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Ford vs Chevy D60 brakes

Mikel

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In the kingpin Dana 60 front axle realm, are the Ford dual piston brakes better than the chevy/dodge ones?
Thanks.
 
Funny. Cause everyone told me not to bother when i asked 10 years ago.

not to bother what? stock vs stock ford is better, is it worth spending a bunch of money to put ford calipers on chevy knuckles? no, but if you have both laying around for the same price yes ford is better, at least the calipers are
 
Fords break more. Or was it brake better, can't remember.

:lmao:
 
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The Ford rotors are smaller than the Chevy's and even with both pistons areas added up, are a good bit smaller than the GM/Dodge single piston calipers. The GM/Dodge kingpin brakes are a good bit more powerful for sure.
 
The Ford rotors are smaller than the Chevy's and even with both pistons areas added up, are a good bit smaller than the GM/Dodge single piston calipers. The GM/Dodge kingpin brakes are a good bit more powerful for sure.

This is true. I didn't believe you, so I looked up the parts on Rock Auto. Makes you wonder why Ford bothered with the dual piston calipers.

Ford Rotors are 12.56" OD X 1.255" Thick Versus Chevy Rotors that are 12.9" OD X 1.535" Thick, and the Ford calipers are dual 2.2" pistons (7.60 in[SUP]2[/SUP]) vs. the Chevy single 3.4" piston (9.08 in[SUP]2[/SUP])

As others have said, the Ford king pin knuckles are the weakest of all, but that said none of the factory king pin knuckles are particularly stout.
 
I took of my Ford dual piston for the K20 brakes and it stop far better. In fact I've got them on all four corners now, here is that setup clearing a 15" wheel even. Lugnut 4x4 setup.
Bronco brakes.jpg - Click image for larger version Name:	Bronco brakes.jpg Views:	0 Size:	317.9 KB ID:	189993
 
This is true. I didn't believe you, so I looked up the parts on Rock Auto. Makes you wonder why Ford bothered with the dual piston calipers.

Ford Rotors are 12.56" OD X 1.255" Thick Versus Chevy Rotors that are 12.9" OD X 1.535" Thick, and the Ford calipers are dual 2.2" pistons (7.60 in[SUP]2[/SUP]) vs. the Chevy single 3.4" piston (9.08 in[SUP]2[/SUP])

As others have said, the Ford king pin knuckles are the weakest of all, but that said none of the factory king pin knuckles are particularly stout.


2.2” piston diameter = 1.1” radius
1.1” radius = 3.801 square inches.
3.801 + 3.801 = 7.602.



3.4” piston diameter = 1.7” radius
1.7” radius = 9.079 square inches

Math checks out on my internet calculator for area of a circle.
 
Something tells me that there are more 1 ton 4wd chevys running around than 1 ton 4wd ford trucks.

So as far as parts availability more in the used market and possibly the availability when you need a part and you are in the middle of BFE there are better chances of your finding a part be a it a seal or bearing or set of pads.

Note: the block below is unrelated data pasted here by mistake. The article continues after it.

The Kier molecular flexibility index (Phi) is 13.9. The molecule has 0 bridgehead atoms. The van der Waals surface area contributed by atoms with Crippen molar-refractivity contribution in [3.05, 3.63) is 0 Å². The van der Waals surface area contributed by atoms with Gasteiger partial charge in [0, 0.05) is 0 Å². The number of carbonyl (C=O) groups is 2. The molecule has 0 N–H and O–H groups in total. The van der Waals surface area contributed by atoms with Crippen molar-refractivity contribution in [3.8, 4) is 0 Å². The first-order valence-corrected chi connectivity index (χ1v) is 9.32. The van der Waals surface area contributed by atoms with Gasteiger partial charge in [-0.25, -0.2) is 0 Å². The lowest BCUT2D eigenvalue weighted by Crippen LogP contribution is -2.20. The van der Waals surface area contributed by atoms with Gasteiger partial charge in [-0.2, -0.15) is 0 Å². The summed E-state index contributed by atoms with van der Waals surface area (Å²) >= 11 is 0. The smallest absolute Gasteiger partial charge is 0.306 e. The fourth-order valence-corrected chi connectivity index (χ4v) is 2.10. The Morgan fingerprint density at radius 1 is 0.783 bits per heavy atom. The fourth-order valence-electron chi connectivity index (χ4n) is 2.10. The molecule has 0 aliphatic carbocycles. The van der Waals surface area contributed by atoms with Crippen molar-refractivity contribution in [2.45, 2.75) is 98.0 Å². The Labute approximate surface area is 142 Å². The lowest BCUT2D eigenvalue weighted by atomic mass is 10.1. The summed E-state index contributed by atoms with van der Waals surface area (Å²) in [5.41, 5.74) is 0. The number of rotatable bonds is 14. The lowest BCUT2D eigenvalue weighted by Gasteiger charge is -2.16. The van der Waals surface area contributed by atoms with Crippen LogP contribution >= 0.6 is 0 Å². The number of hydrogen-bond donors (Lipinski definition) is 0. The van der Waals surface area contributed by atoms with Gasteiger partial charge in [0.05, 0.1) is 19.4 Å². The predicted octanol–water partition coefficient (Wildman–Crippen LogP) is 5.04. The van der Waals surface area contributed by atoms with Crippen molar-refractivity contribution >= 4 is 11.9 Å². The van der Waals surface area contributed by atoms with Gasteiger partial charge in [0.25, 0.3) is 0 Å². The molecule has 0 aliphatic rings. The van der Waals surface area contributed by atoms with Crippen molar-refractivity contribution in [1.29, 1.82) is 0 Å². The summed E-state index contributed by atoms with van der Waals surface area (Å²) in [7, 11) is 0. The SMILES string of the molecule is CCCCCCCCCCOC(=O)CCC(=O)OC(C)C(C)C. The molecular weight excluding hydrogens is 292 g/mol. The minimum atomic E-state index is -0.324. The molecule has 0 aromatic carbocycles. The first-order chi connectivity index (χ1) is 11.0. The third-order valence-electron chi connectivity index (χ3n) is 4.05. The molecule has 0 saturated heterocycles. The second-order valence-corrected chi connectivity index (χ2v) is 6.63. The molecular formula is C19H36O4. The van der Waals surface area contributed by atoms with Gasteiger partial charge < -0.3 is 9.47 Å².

That is the major reason I used 1 ton chevy dana 60 brackets and rotors, calipers on my 14 bolt disc brake conversion.
 
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Something tells me that there are more 1 ton 4wd chevys running around than 1 ton 4wd ford trucks.

So as far as parts availability more in the used market and possibly the availability when you need a part and you are in the middle of BFE there are better chances of your finding a part be a it a seal or bearing or set of pads.

That is the major reason I used 1 ton chevy dana 60 brackets and rotors, calipers on my 14 bolt disc brake conversion.

You can walk into any parts store in America and I would bet 9/10 times the chevy parts will be on the shelf.

Dual piston will offer better clamp load because the pad is being depressed over a greater area. But more crap to go wrong, more seals, more custom blah blah.

If it ain’t broken don’t fix it...
 
Where I live nothing before 1990 or so is available in the parts stores unless it cross references to some application where it was used well into the 90s. You're not finding either on the shelf. But they can get it from the hub for you by 2pm if you let them know by 11am or so. That's not really helpful if your shit needs fixed on the road though.

Personally I'd run a modern four piston fixed caliper long before I spent a cent on old shit. Pistons and bellows seals basically never cause problems. What almost always causes problems is the sliding mechanism.
 
When rebuilding my 78-79 Ford D60 about 1-2 yrs ago, I tried to find calipers at the local Advance, O'rielly's etc, and none of them had both the LHS and RHS calipers in stock. That was the deciding factor for me. Trying to find a brake caliper that has been out of production for 41 years now. I ended up switching to Chevy brakes and bought a kit from Lugnut4x4. The Chevy calipers can be picked up at any local auto parts store if I ever need one when I am in a bind.
 
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